Dr. Tyler Chan is a board certified general surgeon and endocrine surgeon who joined Mountain View Surgical Associates in 2019. He specializes in thyroid, parathyroid, and adrenal surgery. Dr. Chan earned his Bachelor of Arts at the University of California, Berkeley and his M.D. at the University of Sydney. Dr. Chan completed his surgical training at Drexel University College of Medicine in Philadelphia, followed by an endocrine surgery fellowship at Weill Cornell Medical College in New York. His research has been published in Surgery and the Journal of the American College of Surgeons. Dr. Chan grew up in Oregon, and he moved his family to Colorado so they could grow up with the outdoors like he did.
Endocrine Surgeon and General Surgeon: The Medical Center Of Aurora and Centennial Medical Plaza (2017)
General Surgeon: Weill Cornell Medical Center and Lower Manhattan Hospital (2016 – 2017)
Research Associate: University of Pennsylvania: Philadelphia, PA (2014 – 2016)
Medic: UniMed: Sydney, Australia (2006 – 2009)
Treasurer: North American Medical Students’ Association: Sydney, Australia (2006 – 2009)
Research Associate: Department of Surgery, UCSF: San Francisco, CA (2003 – 2006)
Research Associate: Ernest Gallo Clinic and Research Center, UCSF: Emeryville, CA (2002 – 2003)
Administrative Intern: Adventist Medical Center: Portland, OR (2000)
Endocrine Surgery Fellowship: Weill Cornell Medical College: New York, NY (2016 – 2017)
General Surgery Residency: Drexel University: Philadelphia, PA (2011 – 2016)
General Residency: Prince of Wales Hospital: Sydney, Australia (2010 – 2011)
Bachelor of Medicine and Bachelor of Surgery: University of Sydney (2006 – 2009)
Bachelor of Arts: Molecular and Cell Biology Emphasis in Neurobiology University of California, Berkeley (1999 – 2003)
Board Certified: American Board of Surgery
Medical Licensure: CO, CA, NY
Arnold P. Gold Foundation: Award Humanism and Excellence in Teaching (2015)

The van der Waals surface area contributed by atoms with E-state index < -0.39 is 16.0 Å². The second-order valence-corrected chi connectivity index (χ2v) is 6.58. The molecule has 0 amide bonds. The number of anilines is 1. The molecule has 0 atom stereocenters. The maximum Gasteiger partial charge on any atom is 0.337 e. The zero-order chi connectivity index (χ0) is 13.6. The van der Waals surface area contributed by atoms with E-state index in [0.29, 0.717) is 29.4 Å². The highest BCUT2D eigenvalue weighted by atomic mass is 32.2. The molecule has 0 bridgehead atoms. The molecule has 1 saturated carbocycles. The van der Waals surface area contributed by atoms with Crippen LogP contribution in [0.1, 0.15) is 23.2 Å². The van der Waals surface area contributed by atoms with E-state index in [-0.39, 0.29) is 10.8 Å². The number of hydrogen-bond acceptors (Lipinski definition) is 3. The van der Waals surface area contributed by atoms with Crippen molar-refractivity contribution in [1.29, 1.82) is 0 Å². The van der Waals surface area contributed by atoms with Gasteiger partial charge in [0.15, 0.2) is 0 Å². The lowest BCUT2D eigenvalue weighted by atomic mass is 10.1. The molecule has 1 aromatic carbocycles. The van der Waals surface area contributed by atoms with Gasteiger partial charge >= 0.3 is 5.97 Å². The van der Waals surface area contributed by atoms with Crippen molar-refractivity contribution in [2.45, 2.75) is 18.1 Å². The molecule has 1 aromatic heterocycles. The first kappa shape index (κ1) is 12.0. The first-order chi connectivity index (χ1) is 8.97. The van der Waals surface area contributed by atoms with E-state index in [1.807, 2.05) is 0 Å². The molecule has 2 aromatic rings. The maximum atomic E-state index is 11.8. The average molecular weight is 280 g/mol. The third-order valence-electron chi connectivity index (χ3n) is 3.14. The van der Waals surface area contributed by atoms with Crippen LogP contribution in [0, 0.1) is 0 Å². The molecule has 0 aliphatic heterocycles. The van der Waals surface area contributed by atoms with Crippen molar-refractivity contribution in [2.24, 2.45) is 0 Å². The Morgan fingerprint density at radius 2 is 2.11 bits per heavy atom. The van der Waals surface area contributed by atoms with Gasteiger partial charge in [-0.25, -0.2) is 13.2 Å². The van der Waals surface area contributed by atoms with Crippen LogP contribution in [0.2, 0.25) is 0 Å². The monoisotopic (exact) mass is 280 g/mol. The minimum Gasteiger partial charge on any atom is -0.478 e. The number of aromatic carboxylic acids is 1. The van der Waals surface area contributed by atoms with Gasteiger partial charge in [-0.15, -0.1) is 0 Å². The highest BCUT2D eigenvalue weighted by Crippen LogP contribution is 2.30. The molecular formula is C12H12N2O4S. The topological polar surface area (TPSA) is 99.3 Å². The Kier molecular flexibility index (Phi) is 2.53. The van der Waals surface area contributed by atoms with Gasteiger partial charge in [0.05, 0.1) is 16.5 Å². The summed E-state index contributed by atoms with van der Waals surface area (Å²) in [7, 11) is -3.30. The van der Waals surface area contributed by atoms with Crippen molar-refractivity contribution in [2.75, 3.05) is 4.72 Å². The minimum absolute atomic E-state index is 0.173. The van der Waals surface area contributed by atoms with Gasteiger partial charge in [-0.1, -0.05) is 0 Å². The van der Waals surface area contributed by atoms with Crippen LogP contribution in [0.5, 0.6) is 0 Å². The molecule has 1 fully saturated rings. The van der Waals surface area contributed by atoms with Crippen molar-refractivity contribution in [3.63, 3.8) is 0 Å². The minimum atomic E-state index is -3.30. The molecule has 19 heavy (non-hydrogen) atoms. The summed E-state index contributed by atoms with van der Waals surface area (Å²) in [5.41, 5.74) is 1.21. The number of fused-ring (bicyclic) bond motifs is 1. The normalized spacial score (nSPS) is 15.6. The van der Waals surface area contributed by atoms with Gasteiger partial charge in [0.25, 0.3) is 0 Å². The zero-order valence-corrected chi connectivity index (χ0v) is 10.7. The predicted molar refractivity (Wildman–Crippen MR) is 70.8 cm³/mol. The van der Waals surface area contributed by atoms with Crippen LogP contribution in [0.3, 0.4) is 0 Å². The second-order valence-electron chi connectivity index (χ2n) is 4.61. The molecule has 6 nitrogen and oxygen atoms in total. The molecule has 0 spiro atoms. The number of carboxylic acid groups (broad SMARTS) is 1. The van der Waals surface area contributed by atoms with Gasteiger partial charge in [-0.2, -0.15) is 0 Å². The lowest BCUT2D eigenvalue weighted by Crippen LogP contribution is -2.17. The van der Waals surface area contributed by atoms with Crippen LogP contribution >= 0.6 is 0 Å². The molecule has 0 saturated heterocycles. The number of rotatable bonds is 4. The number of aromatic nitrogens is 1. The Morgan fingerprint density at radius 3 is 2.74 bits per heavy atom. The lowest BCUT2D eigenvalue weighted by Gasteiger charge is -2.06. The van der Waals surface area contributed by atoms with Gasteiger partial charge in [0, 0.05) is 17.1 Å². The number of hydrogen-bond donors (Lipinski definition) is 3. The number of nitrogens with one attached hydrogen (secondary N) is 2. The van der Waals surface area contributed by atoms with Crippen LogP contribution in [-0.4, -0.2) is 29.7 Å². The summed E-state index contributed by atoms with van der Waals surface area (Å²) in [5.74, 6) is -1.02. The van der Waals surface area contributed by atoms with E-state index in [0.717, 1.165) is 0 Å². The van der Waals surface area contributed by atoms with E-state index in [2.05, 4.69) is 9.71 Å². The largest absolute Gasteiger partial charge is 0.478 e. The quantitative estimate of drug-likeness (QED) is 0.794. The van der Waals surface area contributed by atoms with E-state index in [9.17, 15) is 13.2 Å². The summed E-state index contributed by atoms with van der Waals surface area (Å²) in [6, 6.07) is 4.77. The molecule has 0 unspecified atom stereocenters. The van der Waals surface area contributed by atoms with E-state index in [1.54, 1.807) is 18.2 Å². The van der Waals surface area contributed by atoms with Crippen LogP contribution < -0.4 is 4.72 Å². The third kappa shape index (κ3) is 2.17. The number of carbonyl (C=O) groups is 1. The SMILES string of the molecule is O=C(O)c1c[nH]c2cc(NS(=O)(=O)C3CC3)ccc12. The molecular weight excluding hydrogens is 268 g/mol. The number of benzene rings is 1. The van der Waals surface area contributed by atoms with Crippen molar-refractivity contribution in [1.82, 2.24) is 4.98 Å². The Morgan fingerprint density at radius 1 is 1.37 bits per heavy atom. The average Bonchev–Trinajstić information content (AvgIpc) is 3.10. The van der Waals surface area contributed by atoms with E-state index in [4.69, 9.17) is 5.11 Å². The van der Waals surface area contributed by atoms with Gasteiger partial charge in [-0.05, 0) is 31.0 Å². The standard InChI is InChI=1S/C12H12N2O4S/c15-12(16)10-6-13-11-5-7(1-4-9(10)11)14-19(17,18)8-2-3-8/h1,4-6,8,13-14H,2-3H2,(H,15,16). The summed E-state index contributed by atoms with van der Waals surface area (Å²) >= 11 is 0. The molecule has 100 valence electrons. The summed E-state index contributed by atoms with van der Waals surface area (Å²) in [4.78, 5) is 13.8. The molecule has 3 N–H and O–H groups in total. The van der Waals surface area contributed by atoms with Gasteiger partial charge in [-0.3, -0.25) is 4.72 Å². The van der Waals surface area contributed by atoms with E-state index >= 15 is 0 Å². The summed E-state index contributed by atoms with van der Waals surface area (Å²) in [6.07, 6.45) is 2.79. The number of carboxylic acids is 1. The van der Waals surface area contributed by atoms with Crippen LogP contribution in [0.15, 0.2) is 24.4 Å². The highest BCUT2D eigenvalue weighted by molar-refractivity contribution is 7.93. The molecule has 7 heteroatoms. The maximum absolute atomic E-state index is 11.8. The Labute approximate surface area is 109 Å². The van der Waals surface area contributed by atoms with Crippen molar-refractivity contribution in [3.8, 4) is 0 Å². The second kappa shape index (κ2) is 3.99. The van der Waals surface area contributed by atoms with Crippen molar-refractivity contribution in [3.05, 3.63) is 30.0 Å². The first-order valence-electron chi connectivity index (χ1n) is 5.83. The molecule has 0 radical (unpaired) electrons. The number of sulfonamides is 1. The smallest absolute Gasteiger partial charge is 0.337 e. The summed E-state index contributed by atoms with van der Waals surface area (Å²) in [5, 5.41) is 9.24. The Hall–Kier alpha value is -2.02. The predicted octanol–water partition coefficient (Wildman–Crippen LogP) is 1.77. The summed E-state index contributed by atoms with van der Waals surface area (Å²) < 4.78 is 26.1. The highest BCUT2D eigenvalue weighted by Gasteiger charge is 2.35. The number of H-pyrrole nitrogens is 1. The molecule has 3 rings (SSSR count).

Golden Apple Award: Excellence in Teaching (2015)
Dean’s Scholarship: International Elective (2008)
National Society of Collegiate Scholars: Member (1999)
Finnerty BM, Chan TW, Jones G, Khader T, Moore M, Gray KD, Beninato T, Watkins AC, Zarnegar R, Fahey III TJ. Parathyroidectomy versus Cinacalcet in the Management of Tertiary Hyperparathyroidism: Surgery Improves Renal Transplant Allograft Survival. Surgery. 2019;165(1):129-34.
Galvez A, Chan T, McCracken B, Hysell M, Chatman C. A case of an internal hernia with complete small bowel herniation through a Petersen’s defect. Case in Point. 2018.
Chan TW, Hurley JR, Fahey TJ. Postoperative Radioactive Iodine for Differentiated Thyroid Cancer: A Historical Perspective. Clin Oncol. 2017;2:1230.
Chan TW, Zaheer S, Kuo L, Kelz RR, Fraker DL. The final intraoperative PTH level: examining the effect on outcomes. Journal of the American College of Surgeons. 2015;221(4):e81-2.
Lane JS, Magno CP, Lane KT, Chan T, Hoyt DB, Greenfield S. Nutrition impacts the prevalence of peripheral arterial disease in the United States. Journal of Vascular Surgery. 2008;48:897-904.
Lane J, Chan T, Arderiu G, Messina L, Boudreau N. HoxD10 over-expression impairs recovery in murine model of hindlimb ischemia. Journal of the American College of Surgeons. 2007;205(3):S96.
Hoffman AB, Chan TW, Sarkar R, Wang R, Messina LM. Collateral artery enlargement is impaired in eNOS-/-mice due to a greater increase in oxidative stress in eNOS-/-than in wild-type mice after induction of hindlimb ischemia and can not be reversed by eNOS gene transfer. The FASEB Journal. 2006;20(4):A23.
Lane JS, Chan T, Messina L, Boudreau N. Homeobox gene expression induces a pro-angiogenic state following hindlimb ischemia. Journal of the American College of Surgeons. 2004;199(3):110.